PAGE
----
Figure 7. Optic disc detected in retinal images from STARE dataset

Algorithm 2: OD algorithm summary

  1. Input test retinal image and apply pre-processing on it.
  2. Apply binary labelling operation on the green channel of a test retinal image to obtain the binary image and note the location of bright pixels in the array.
  3. Apply OD dictionary matching approach in red channel only on bright pixels (i.e., binary labelled) and obtain coefficient matrix.
  4. Obtain correlation matrix CK using coefficients matrix X and sort in descending order.
  5. Obtain the main blood vessels using median filtering and check the existence of main blood vessels point in the vicinity of OD point. If the distance between correlated pixel and main blood vessel is more than 15 pixel than eliminate this point and check the distance for next correlated point.
  6. Repeat step 5, until a location with the main blood vessel in the vicinity is obtained. If no pixel is obtained with blood vessels in the neighborhood, then the image is marked as no OD image.
4. Results and Discussion

To illustrate the performance of proposed algorithm we use three different datasets comprising of 210 retinal images with non-uniform illumination, different field of view and size.

The algorithm proposed in this paper is implemented in Matlab2013a, initially 20 images are randomly selected from three datasets for training purpose. In these 20 images OD center is manually marked and subimage of size 80*80 with OD at center is chosen. These subimages are downsampled to 20*20 and converted to column vector Since dictionary contains 20 training images it leads 'U' and 'V' is the identity matrix to deal every pixel noise. Thus, dictionary matrix 'A' has 400 rows, 420 columns. This dictionary matrix 'A' is remains unchanged for every test image and precomputed to reduce the computation time.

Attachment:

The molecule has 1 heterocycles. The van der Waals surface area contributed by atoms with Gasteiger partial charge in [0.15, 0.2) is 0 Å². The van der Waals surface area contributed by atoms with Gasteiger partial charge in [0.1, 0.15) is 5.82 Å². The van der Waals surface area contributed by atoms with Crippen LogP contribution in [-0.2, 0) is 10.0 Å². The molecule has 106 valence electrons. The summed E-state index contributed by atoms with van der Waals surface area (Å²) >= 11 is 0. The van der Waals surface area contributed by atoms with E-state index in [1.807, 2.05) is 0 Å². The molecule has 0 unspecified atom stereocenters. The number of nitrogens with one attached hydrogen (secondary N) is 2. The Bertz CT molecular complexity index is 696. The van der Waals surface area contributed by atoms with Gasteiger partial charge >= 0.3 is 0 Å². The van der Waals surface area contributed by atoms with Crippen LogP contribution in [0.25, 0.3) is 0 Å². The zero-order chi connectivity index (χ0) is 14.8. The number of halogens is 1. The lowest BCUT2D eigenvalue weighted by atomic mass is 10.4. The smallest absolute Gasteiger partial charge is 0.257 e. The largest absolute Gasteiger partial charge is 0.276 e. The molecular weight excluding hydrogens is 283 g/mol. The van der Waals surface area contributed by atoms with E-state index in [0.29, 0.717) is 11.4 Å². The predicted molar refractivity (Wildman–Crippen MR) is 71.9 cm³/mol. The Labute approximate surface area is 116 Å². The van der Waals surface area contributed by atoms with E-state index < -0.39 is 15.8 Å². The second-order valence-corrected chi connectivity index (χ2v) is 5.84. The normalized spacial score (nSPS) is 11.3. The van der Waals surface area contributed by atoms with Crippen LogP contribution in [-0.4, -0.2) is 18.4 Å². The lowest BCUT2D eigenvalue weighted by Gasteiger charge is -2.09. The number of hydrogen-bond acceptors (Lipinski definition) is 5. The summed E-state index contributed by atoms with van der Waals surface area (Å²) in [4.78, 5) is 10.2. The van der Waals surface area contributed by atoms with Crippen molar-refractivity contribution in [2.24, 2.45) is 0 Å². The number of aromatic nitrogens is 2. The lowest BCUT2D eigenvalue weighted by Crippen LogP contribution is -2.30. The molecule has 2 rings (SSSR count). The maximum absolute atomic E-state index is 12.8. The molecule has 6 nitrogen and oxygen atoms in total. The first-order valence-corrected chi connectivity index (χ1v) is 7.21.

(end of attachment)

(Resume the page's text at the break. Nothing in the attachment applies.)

For test retinal image subimage of sized 80*80 is selected at the bright pixel location. It is downsampled to 20*20 and converted to column vector named as 'Y' of sized [400, 1]. After this linear regression equation Y=A*X is solved to compute the coefficient matrix ‘X’ leads to correlation matrix CK. The maximum correlated point named as OD center is verified by assuming a circular region of radius 15 pixels around it s.t. a logic '1' is assigned inside the circular region and logic '0' outside it. Then 'AND' operation is performed between circular region and binary image of the blood vessels. If no main blood vessel point is detected near the point CK, then this maximum correlated pixel is neglected and the next correlated point is chosen from correlated matrix CK. The average distance between estimated OD center and manually detected OD center is approximately 10.6 pixels in DRIVE dataset. The result of this algorithm is discussed in Table 2 [25-27].